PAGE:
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Stott, Sydney (1857–1927)

from Sydney Morning Herald

The death occurred on Thursday, at Viewbank, Burke-road, East Malvern, Melbourne, of Mr. Sydney Stott, founder of the firm of Stott and Underwood, Ltd.

Mr. Stott, who was 71 years of age, being born in 1856 at Ballarat, Victoria, was a law clerk in Melbourne when he commenced his career in the typewriter business in 1883. At that time typewriters were unknown in Australia, and the establishment of an agency proved a difficult task. The idea had its origin in a hobby which Mr. Stott had cultivated — that of shorthand. That system was utterly unknown in business offices, and legal firms relied on longhand drafts. In his spare time Mr. Stott published the Australasian Shorthand Magazine, and included among its subscribers a number of barristers and Judges. The late Mr. Justice Hood once suggested that Mr. Stott should take shorthand notes of legal judgments, and from humble beginnings Mr. Stott built up a large practice in this class of work. He was forced to send to England for a typewriter. From this it was an easy transition to the selling of typewriters. Mr. Stott found that it was necessary to train operators and teach them shorthand. Soon afterwards he established business colleges and selling agencies in all the capital cities of Australia and New Zealand.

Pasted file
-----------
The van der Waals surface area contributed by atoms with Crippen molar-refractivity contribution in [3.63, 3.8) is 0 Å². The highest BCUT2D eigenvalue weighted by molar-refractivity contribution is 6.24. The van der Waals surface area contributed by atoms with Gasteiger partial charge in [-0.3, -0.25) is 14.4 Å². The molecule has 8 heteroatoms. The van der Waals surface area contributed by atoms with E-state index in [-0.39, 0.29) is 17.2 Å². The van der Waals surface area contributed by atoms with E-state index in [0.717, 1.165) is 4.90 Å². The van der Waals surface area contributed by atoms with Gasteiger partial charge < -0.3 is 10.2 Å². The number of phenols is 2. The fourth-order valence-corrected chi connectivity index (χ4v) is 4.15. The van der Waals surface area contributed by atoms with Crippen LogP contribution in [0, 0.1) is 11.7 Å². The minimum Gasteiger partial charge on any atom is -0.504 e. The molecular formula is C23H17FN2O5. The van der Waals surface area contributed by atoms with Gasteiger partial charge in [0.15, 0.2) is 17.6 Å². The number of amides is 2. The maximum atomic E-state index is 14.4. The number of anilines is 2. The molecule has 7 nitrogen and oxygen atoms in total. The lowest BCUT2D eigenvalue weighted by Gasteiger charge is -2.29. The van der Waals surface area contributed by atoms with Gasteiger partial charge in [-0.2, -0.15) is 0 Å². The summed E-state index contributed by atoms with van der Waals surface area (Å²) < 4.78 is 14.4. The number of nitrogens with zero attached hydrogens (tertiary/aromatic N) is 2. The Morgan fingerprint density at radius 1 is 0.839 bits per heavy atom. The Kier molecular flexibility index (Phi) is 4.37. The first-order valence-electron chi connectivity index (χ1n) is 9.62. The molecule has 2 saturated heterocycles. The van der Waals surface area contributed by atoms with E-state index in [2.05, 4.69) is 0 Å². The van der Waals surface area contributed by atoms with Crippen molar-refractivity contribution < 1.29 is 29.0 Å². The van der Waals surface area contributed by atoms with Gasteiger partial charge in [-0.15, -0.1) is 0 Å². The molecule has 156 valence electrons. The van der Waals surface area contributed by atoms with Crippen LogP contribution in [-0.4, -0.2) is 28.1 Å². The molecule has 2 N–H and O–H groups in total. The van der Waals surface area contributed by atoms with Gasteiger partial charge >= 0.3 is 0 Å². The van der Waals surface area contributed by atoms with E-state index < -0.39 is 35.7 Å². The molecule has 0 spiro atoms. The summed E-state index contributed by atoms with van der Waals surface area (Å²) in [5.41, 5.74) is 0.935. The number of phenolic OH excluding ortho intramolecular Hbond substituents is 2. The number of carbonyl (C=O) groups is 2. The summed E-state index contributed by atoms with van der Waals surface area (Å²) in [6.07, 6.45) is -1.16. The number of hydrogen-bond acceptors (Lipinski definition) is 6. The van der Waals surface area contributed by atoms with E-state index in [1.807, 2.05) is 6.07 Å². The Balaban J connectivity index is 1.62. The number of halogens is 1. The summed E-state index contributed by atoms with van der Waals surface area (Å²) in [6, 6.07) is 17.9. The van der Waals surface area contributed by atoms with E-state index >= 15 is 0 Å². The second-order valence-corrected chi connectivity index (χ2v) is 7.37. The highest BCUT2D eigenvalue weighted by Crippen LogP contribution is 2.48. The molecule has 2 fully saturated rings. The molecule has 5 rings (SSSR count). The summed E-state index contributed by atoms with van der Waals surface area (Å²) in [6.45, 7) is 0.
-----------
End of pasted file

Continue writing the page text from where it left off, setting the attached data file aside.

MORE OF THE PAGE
Mr. Stott was at an exhibition in New York in 1901, when he saw the first motor car. He was also acquainted with the pioneers of the aeroplane, the phonograph, and the cinema. He helped to found the Royal Automobile Club, and was president for two years. He was also first president of the Road Users' Association; later merged into the National Roads Association. He was, in addition, one of the founders of the Rotary Club in Australia. The teaching of shorthand, however, was always his chief delight.

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Citation details

'Stott, Sydney (1857–1927)', Obituaries Australia, National Centre of Biography, Australian National University,, accessed 9 August 2020.

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